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The Queen's Vow: A Novel of Isabella of Castileby C W Gortner
Synopses & Reviews
No one believed I was destined for greatness.
So begins Isabella’s story, in this evocative, vividly imagined novel about one of history’s most famous and controversial queens—the warrior who united a fractured country, the champion of the faith whose reign gave rise to the Inquisition, and the visionary who sent Columbus to discover a New World. Acclaimed author C. W. Gortner envisages the turbulent early years of a woman whose mythic rise to power would go on to transform a monarchy, a nation, and the world.
Young Isabella is barely a teenager when she and her brother are taken from their mother’s home to live under the watchful eye of their half-brother, King Enrique, and his sultry, conniving queen. There, Isabella is thrust into danger when she becomes an unwitting pawn in a plot to dethrone Enrique. Suspected of treason and held captive, she treads a perilous path, torn between loyalties, until at age seventeen she suddenly finds herself heiress of Castile, the largest kingdom in Spain. Plunged into a deadly conflict to secure her crown, she is determined to wed the one man she loves yet who is forbidden to her—Fernando, prince of Aragon.
As they unite their two realms under “one crown, one country, one faith,” Isabella and Fernando face an impoverished Spain beset by enemies. With the future of her throne at stake, Isabella resists the zealous demands of the inquisitor Torquemada even as she is seduced by the dreams of an enigmatic navigator named Columbus. But when the Moors of the southern domain of Granada declare war, a violent, treacherous battle against an ancient adversary erupts, one that will test all of Isabella’s resolve, her courage, and her tenacious belief in her destiny.
From the glorious palaces of Segovia to the battlefields of Granada and the intrigue-laden gardens of Seville, The Queen’s Vow sweeps us into the tumultuous forging of a nation and the complex, fascinating heart of the woman who overcame all odds to become Isabella of Castile.
"Gortner (The Confessions of Catherine de Medici) returns with another examination of European royalty in his fifth historical. With older brothers Enrique and Alfonso set to inherit the throne of Castile, Isabella was an unlikely queen. But Alfonso dies in a failed coup, and Enrique proves an ineffectual leader, leaving Isabella the obvious heir. Isabella and Enrique quickly clash when she refuses to marry for his political gain. In an act of rebellion, she weds Ferdinand of Aragon, heir to the impoverished neighboring kingdom. When Enrique dies, Isabella ascends to the throne and rules Castile and Aragon, with Ferdinand by her side, fending off invasions, debts, and other pressures. Along the way she starts a cultural renaissance in Spain and commissions Christopher Columbus, but also allows the Inquisition to resume. Gortner's exhaustive look at Isabella's rise to power eventually trails off and feels directionless. Despite being a compelling female figure in European history, this Isabella is never particularly interesting, nor are the contradictions of her rule examined. Readers will spend much of their time waiting for the pace to pick up. Agent: Jennifer Weitz, the Jean V. Naggar Literary Agency. (June)" Publishers Weekly Copyright PWxyz, LLC. All rights reserved.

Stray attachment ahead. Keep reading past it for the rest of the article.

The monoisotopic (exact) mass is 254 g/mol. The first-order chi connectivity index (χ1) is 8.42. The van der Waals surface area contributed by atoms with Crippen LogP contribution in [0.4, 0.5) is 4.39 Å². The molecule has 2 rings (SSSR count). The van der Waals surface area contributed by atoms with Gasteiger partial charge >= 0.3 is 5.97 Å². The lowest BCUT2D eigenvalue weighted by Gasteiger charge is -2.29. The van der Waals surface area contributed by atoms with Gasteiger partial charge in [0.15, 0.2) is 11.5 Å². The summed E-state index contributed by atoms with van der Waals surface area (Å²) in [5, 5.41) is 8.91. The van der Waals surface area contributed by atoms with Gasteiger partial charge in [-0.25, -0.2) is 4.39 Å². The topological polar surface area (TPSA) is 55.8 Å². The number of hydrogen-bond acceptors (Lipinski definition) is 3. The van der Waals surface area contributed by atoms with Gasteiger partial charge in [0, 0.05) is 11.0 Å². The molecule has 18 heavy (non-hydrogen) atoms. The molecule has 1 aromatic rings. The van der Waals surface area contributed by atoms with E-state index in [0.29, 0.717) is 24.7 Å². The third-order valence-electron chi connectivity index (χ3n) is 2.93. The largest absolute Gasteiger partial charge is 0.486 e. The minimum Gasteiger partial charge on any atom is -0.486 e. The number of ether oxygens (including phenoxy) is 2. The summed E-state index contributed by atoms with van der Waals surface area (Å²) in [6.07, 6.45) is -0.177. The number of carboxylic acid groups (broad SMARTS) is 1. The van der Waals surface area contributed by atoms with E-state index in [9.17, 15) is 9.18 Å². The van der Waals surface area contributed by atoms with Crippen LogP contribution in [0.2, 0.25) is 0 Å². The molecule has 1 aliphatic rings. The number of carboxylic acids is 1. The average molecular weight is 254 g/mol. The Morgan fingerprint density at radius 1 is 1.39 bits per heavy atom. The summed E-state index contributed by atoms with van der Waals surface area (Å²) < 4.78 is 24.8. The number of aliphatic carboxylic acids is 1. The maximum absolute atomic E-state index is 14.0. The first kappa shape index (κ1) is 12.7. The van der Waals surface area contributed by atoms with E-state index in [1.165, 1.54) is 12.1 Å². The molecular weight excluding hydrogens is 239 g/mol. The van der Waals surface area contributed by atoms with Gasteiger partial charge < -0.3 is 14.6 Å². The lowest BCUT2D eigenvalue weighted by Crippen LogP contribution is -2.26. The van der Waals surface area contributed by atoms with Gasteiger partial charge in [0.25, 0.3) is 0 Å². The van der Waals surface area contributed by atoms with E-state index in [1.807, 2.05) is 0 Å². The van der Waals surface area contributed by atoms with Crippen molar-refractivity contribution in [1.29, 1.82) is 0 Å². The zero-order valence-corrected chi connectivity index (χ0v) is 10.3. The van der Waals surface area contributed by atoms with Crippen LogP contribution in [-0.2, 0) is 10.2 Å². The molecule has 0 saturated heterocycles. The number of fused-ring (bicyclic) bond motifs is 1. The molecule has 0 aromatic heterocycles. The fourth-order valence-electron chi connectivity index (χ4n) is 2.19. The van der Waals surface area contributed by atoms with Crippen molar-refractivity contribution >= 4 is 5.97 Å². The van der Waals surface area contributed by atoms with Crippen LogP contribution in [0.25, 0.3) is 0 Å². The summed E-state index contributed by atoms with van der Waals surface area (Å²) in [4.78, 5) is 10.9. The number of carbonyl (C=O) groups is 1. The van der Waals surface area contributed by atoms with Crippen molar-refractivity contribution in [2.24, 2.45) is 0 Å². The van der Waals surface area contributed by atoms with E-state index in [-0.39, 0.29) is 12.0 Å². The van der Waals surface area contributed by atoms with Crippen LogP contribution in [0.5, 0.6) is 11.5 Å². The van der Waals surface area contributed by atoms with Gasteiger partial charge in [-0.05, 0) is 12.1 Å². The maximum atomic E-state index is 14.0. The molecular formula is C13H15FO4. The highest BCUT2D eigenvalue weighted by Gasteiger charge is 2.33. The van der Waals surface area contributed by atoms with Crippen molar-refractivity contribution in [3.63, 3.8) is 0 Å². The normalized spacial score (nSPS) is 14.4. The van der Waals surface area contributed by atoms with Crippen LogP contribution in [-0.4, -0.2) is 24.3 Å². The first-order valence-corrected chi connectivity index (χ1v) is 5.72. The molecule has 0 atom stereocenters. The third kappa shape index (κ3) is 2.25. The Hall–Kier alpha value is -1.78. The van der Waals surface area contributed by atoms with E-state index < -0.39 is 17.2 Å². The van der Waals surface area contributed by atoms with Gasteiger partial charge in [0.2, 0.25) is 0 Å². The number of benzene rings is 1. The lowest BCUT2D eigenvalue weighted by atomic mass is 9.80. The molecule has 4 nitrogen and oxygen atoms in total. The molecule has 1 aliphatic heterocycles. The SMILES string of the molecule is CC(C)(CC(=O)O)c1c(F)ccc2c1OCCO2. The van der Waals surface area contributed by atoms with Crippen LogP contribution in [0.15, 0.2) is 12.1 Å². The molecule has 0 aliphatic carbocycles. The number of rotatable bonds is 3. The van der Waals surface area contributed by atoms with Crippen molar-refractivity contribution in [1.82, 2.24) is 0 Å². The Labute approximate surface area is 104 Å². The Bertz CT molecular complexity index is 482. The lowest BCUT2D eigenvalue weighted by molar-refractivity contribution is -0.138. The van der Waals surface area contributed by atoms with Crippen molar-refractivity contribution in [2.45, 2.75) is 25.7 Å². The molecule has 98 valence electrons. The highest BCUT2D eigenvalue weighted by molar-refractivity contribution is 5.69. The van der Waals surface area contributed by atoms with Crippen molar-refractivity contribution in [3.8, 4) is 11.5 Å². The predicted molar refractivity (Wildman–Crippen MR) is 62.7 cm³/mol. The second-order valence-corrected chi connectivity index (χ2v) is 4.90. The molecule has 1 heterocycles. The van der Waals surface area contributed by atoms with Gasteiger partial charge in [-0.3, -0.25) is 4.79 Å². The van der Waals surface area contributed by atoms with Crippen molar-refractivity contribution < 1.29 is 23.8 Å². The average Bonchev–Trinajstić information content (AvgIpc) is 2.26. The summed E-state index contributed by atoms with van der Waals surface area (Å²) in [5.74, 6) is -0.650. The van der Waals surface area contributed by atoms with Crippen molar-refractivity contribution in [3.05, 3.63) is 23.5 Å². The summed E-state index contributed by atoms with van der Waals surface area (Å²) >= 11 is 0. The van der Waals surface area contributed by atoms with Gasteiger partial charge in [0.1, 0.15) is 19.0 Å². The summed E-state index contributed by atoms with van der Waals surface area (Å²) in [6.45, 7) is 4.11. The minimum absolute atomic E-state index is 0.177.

About the Author
C. W. Gortner’s historical novels have garnered international praise and been translated into fourteen languages. He divides his time between Northern California and Antigua, Guatemala.
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